Lyon’s Printing Stronghold Comes to Life in the Museum of Printing and Graphic Communication
The Musée de l’Imprimerie et de la Communication Graphique, or in English, the Museum of Printing and Graphic Communication, is situated in the heart of Lyon’s 2nd arrondissement steps from the Cordeliers metro.
One of Lyon’s many museums, it was founded by master Lyonnais printer Maurice Audin in 1964. It began as a printing museum and added graphic communication in 2014 as its collection grew.
Lyon has a storied history in the printing industry. Many of its streets are named after famous printers like Sébastien Gryphe and Barthélémy Buyer. During World War II, Lyon was a stronghold for the French Resistance and its printers produced many Resistance newspapers.
The Lyon Museum of Printing and Graphic Communication is founding member of the Association of European Printing Museums, run by its president and former museum director Alan Marshall. The Lyon museum is now run by Marshall’s successor, Director Joseph Belletante.
Lyon, the European Capital of Print
The museum’s rooms take visitors on a trip from the beginning of printing and the Renaissance all the way through the industrial revolution to modern-day photography, graphic design, newspapers, computers and more.
Among its most prized permanent installations is a leaflet of the Gutenberg Bible, the first book printed in Europe. But in addition to its books and printing presses the museum also houses more modern creations, including typewriters, posters, famous advertisements for companies like Rudge bicycles and Air France, and even a 1990 Macintosh Classic computer.
Lyon was once the European capital of printing. The industry first came to the city in 1472, and printing shops once lined the street of Rue Mercière, just down the road from the museum.
Lyon produced books in many languages, ranging from its native French to Greek, Latin, Italian, Hebrew, and Spanish. It quickly became one of the most important centers of print production in all of Europe.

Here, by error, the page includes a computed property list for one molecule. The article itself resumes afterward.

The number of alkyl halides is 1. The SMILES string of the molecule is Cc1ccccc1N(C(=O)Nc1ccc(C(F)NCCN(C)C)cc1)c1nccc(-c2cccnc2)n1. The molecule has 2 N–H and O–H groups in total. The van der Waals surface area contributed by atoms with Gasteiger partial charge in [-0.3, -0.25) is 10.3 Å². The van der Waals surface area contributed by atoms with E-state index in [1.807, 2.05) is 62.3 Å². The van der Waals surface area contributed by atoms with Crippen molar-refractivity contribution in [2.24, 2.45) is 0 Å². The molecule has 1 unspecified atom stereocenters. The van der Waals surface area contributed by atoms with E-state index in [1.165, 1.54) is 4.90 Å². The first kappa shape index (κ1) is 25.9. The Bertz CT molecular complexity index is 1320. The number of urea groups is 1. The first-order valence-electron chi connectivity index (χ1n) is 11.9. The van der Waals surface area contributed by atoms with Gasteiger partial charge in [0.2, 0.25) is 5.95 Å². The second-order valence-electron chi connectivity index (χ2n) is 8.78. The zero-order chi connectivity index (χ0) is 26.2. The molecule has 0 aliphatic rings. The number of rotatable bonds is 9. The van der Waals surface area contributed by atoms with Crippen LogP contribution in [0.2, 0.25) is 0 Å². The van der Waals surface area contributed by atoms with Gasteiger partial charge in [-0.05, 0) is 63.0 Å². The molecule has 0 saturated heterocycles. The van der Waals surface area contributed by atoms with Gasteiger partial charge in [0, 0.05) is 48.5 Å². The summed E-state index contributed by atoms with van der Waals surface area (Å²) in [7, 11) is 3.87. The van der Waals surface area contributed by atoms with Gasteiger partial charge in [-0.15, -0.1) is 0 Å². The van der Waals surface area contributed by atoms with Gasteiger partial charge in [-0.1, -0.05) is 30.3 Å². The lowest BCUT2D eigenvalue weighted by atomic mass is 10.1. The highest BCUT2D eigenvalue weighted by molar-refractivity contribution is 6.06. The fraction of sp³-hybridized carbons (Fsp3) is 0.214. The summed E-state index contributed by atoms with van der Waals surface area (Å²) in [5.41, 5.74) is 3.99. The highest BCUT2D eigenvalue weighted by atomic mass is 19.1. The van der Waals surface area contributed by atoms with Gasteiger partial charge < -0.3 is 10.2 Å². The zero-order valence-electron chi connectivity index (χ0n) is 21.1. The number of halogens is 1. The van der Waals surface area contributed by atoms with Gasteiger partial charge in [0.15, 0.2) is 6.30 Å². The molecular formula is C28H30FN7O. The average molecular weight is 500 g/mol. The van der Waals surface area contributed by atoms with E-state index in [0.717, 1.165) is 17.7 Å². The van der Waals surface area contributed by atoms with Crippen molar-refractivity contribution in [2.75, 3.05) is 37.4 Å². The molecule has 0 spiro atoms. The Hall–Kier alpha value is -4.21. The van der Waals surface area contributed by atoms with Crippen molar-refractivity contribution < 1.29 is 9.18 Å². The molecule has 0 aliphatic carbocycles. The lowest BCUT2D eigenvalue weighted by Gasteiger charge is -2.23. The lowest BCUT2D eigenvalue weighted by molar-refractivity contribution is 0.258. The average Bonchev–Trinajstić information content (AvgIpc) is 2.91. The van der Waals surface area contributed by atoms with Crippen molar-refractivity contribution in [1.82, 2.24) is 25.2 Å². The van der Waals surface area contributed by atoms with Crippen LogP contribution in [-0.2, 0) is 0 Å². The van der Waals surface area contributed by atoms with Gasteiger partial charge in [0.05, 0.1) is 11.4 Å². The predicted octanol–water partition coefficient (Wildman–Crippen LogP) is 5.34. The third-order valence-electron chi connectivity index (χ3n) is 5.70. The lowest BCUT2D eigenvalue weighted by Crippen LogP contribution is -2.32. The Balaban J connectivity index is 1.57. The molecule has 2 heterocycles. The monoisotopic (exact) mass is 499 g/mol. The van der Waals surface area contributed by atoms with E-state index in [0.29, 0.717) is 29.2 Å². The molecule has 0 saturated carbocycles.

Lyon’s Printing Legacy in the Former Hôtel de Ville
In between Place Bellecour and Place des Terreaux, the Museum of Printing and Graphic Communication is housed in the former town hall of Lyon, or Hôtel de Ville. The current Hôtel de Ville is now up the street in the 1st arrondissement, at the famous Place des Terreaux.
The building was built in the 15th century as a private home that passed through the hands of the city’s ruling merchant families. The museum building itself forms part of one of Lyon’s famous traboules, linking Rue de la Poulaillerie with Rue des Forces which sits just behind it.
It became the town hall in 1604 when the original one, around the block at 3 Rue de la Fromagerie, was too small for the growing city.
The Hôtel de Ville stayed at Rue de la Poulaillerie until 1654, when the building passed through private hands until it was sold to the City of Lyon in 1956. The museum was opened eight years later.
Traditional Lyonnais Character from the Printing-Era
Although it has been restored since its days as a private residence, the building still has old-world character including vaulted and crisscrossed beams, a courtyard, and a spiral staircase. The plaque in the courtyard is a copy of the one that now sits in the Museum of Gallo-Roman Civilization and contains the text from Emperor Claudius’s speech in 48 A.D.
The museum and historic Rue Mercière printing district make up part of Lyon’s UNESCO World Heritage area, designated in 1998.
Alongside its permanent collection the museum hosts one large exposition and one smaller exhibit each year. It also organizes design workshops for typography, engraving, illumination, calligraphy, silkscreen, and binding.
The Museum of Printing and Graphic Communication gives visitors a taste of old-world Lyon in its charming building full of winding stairs and arches. Inside, visitors find the city’s rich history of printing and graphic design at their fingertips, ready to be rediscovered.
Groups can make an appointment Tuesdays through Sundays, so they have the museum all to themselves.
After your visit, head through the traboule to eat at the famous restaurant Le Musée on the other side. Legend has it that former Lyon mayor Edouard Herriot would dine at the restaurant and visit the “maison close,” otherwise known as a brothel, located on the same street.
The Rue Mercière printing district is only a 5-minute walk from the museum. Head over there to see where the printing shops stood. Now the street is full of restaurants, so you can grab a bite to eat here too.